Greater Cleburne Carnegie Players
Director: Becki Esch
Assistant Director & Lights: Courtney Mitchell
Costumes: Marcie Allison
Props & Set Design: Stacey Greenawalt
Set Construction: Josh Garner
Lighting Design: Cameron Barrus
Sound: Mik Brown
Backstage: Mallory Sellers
Caren Ricke - Shelby
Kate Hicks - M'Lynn
Stacey Greenawalt - Truvy
Noelle Mitchell - Annelle
Shauna Lewis - Ouiser
Gale Nelsen-Gilbert - Clairee
D.J. (Voiceover) - Andrew Guzman
Reviewed Performance 9/24/2016
Reviewed by LK Fletcher, Associate Critic for John Garcia's THE COLUMN
Darlin’. It’s the 1980s. In Louisiana. At Truvy’s beauty shop — motto: “There is no such thing as natural beauty” — the women are all sass and brass. Through clouds of hairspray and over the buzz of blow dryers, six southern spitfires gather each week to gossip and support each other through thick and thin. But those bonds are about to be tested when M’Lynn and her daughter Shelby face a life-changing event. Infused with heart and humor, Steel Magnolias is a hilarious story of love, loss, and enduring friendship.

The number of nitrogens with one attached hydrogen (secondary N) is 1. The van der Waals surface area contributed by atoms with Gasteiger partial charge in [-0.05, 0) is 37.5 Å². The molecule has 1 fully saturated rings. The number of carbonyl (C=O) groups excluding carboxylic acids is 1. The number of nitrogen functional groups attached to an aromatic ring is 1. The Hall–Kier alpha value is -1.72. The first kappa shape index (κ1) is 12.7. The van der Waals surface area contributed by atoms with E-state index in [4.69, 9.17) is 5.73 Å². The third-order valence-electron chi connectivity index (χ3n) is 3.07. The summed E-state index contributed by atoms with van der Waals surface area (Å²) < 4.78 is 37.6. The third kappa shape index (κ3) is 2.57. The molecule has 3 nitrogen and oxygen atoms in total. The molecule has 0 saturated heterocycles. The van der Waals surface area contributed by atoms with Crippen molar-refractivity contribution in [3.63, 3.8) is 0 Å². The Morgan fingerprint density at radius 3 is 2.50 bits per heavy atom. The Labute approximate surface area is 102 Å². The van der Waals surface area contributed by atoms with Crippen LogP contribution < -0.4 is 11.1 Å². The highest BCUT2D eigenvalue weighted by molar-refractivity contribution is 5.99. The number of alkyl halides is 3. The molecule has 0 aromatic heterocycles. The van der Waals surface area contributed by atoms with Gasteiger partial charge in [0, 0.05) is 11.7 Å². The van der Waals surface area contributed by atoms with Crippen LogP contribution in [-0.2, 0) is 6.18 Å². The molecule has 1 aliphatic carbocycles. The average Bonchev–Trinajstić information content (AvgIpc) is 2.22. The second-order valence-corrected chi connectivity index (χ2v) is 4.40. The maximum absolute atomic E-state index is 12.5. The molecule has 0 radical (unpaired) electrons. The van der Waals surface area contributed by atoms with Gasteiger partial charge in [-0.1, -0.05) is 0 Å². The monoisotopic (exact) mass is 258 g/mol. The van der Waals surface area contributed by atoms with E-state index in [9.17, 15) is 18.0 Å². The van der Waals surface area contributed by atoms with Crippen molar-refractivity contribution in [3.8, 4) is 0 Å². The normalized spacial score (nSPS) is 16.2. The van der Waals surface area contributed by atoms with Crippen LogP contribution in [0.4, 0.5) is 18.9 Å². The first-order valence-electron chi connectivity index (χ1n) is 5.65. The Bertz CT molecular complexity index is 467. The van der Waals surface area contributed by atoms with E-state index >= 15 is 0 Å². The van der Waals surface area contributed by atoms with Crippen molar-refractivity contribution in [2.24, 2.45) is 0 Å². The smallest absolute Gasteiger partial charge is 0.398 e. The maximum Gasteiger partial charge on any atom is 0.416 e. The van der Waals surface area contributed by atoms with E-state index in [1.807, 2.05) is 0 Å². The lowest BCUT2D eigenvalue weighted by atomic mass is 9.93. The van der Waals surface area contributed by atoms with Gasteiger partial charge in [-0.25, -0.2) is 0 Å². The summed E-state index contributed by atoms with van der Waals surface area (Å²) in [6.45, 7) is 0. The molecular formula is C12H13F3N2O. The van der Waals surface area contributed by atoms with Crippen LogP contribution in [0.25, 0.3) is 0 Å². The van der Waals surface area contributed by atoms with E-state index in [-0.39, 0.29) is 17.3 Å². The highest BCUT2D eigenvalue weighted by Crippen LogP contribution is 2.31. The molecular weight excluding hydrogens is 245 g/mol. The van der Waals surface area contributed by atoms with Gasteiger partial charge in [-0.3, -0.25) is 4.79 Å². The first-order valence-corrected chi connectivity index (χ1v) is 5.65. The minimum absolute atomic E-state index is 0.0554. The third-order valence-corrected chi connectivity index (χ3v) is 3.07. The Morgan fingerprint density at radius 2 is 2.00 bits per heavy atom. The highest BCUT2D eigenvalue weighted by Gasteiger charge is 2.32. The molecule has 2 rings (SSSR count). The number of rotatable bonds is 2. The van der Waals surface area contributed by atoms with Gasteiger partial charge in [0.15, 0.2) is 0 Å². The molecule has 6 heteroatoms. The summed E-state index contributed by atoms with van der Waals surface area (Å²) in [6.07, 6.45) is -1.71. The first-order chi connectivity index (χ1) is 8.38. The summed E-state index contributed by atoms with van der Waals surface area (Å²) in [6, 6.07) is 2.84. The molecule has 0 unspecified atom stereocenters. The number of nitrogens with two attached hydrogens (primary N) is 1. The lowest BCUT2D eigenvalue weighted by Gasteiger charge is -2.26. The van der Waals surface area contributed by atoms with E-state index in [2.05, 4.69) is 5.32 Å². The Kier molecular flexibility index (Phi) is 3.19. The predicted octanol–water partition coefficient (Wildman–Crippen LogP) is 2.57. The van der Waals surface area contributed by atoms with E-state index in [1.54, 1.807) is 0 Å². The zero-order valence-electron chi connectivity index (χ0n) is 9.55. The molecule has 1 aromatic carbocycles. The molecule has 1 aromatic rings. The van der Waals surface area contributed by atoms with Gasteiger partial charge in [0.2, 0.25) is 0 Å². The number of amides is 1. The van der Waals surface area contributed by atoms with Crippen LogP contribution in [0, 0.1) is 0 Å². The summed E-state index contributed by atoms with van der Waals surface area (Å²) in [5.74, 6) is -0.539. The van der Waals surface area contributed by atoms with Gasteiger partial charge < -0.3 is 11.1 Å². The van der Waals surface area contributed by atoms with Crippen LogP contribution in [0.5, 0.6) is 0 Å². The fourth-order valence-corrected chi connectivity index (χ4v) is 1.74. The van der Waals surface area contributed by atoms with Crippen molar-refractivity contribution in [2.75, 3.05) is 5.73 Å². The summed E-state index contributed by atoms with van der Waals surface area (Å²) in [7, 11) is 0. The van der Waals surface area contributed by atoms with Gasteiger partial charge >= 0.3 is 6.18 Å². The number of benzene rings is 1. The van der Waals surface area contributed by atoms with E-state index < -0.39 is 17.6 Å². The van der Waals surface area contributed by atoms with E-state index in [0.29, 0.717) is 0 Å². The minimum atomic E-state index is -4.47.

Steel Magnolias (comedy–drama) is a perennial favorite play in repertory theaters since it first debuted off-Broadway in 1987. Written by Robert Harling, the story is based on his experience with his sister's death. The title suggests the "female characters are as delicate as magnolias but as tough as steel". Whatever the case, there are few more perfect titles to celebrate the talents of women than a play centered on six Southern spitfires with an enviable gift for one-liners, among the greatest the unforgettable epigram uttered by Clairee Belcher, Grande dame of Chinquapin Parish, the fictional Louisiana burg where "Steel Magnolias" is set: "The only thing that separates us from the animals is our ability to accessorize."